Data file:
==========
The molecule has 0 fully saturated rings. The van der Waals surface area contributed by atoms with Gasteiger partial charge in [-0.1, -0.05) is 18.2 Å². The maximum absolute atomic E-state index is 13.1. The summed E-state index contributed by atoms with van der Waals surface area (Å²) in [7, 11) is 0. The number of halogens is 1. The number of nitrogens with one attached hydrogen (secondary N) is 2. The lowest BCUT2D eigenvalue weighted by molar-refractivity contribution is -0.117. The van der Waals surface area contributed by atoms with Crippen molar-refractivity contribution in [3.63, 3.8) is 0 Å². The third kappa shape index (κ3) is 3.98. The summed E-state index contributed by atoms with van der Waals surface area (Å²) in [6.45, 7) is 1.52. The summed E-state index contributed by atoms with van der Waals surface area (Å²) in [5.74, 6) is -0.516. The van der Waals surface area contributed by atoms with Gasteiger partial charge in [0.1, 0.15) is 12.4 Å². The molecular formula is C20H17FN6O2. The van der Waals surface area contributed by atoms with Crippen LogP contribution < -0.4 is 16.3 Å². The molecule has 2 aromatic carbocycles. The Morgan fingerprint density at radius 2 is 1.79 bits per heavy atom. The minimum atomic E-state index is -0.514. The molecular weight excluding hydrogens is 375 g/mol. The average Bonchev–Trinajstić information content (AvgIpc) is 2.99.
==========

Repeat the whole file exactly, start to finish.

The molecule has 0 fully saturated rings. The van der Waals surface area contributed by atoms with Gasteiger partial charge in [-0.1, -0.05) is 18.2 Å². The maximum absolute atomic E-state index is 13.1. The summed E-state index contributed by atoms with van der Waals surface area (Å²) in [7, 11) is 0. The number of halogens is 1. The number of nitrogens with one attached hydrogen (secondary N) is 2. The lowest BCUT2D eigenvalue weighted by molar-refractivity contribution is -0.117. The van der Waals surface area contributed by atoms with Crippen molar-refractivity contribution in [3.63, 3.8) is 0 Å². The third kappa shape index (κ3) is 3.98. The summed E-state index contributed by atoms with van der Waals surface area (Å²) in [6.45, 7) is 1.52. The summed E-state index contributed by atoms with van der Waals surface area (Å²) in [5.74, 6) is -0.516. The van der Waals surface area contributed by atoms with Gasteiger partial charge in [0.1, 0.15) is 12.4 Å². The molecular formula is C20H17FN6O2. The van der Waals surface area contributed by atoms with Crippen LogP contribution < -0.4 is 16.3 Å². The molecule has 2 aromatic carbocycles. The Morgan fingerprint density at radius 2 is 1.79 bits per heavy atom. The minimum atomic E-state index is -0.514. The molecular weight excluding hydrogens is 375 g/mol. The average Bonchev–Trinajstić information content (AvgIpc) is 2.99.